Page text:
Subsets and subgroups in Lampião da Esquina

This week I read an excellent article written by my friend, historian Gabri Simionato, called “À margem da luz do lampião: travestis, bonecas e bichas loucas no Lampião da Esquina (1978-1981)“. It was a very interesting read, as it deals with a newspaper published between 1978 and 1981, a period in which Brazil was undergoing a military dictatorship, and several positions different from the “standard” by the dominant group were repressed through force. Until then it was not at all surprising to me that this conflict existed, and that they used violent methods to suppress the weakest link.

But Gabri Simionato raises a rather curious question, about the purposes for which a newspaper like Lampião na Esquina was “officially” published, how and why this happened, in addition to which aspects it “said” to serve and which it actually demonstrated to serve. It’s a very rich reading in details cut from readers’ letters, and from other historians who discussed this vehicle of communication, so I won’t give too many spoilers so as not to spoil the fun for those who still want to read :3

The coolest thing about this whole text (cool in the sense of surprising, although the event itself is tragic), is seeing how the conflicts between the parties weakened what we can see today as a “common cause”. In this case, for those who were “outsiders” and opposed to these causes, everyone in it was, so to speak, equal. But within the cause, the members themselves differed with some frequency, becoming hostile in apparent attempts to better position themselves in relation to others.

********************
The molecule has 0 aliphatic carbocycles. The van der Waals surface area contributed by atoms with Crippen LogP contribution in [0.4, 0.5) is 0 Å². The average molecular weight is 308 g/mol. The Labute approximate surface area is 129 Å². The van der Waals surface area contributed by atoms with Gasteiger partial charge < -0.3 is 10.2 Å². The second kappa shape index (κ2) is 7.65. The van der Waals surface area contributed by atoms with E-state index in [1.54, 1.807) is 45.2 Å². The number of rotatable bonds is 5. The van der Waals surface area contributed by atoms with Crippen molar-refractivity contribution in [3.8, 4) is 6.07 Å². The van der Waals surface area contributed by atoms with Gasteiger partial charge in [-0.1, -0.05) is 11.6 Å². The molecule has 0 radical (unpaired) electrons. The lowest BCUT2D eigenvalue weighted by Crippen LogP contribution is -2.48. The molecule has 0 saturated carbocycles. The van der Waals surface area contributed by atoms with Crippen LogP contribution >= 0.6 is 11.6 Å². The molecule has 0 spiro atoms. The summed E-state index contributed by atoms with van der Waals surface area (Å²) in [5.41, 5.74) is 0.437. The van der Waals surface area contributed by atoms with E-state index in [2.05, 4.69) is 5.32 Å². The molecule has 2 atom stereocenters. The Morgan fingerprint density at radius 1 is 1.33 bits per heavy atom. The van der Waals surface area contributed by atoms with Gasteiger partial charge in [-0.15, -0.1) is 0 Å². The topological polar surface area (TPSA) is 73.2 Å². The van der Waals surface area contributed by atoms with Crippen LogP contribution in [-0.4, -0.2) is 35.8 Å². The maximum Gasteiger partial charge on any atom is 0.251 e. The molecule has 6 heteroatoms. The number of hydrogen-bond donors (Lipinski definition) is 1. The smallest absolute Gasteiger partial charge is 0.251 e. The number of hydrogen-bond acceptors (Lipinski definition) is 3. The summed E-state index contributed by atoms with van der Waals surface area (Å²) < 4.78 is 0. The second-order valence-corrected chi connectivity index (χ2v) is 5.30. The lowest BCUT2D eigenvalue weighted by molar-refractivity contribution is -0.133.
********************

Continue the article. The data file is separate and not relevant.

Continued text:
This text made me reflect that in addition to the social aspects, this situation also allows us to talk about two mathematical concepts usually confused in common language, Sets and Groups. Although in common language we do not apply much distinction between these two words, in mathematics these terms have different meanings:

  • Sets are collections of elements
  • Groups are sets of elements associated with an operation that combines any two elements to form a third.

Thus, every Group is also a Set, but not every Set is a Group.

Examples of sets are very simple: the set of objects above my table (notebook, thermos, cell phone, bible, honey, tea towel). I just realized that I need a cup and a spoon to drink tea, but these two elements are not part of this set.

Examples of groups are a little more difficult to formulate concretely, as we need to think of sets whose elements can be combined from a single action in order to generate another element of that set. An example of this could be the group of gelatin flavors (I already discussed a little about gelatins in the post 31 recipes with 5 gelatins), where from any combination of gelatin flavors, we will still be in the set of gelatin flavors. Unfortunately, that might involve the delicious grape-lemon mango jelly. Another example of a group, not so toxic to the stomach, are the colors (if we think of a system like RGB), any mixture of colors would still be within this same spectrum of variation.

An example of a set that is not a group are the objects on my table. It would be difficult to combine the thermos with honey and form the XD cell phone.

But how do these questions relate to the text about the newspaper Lampião na Esquina?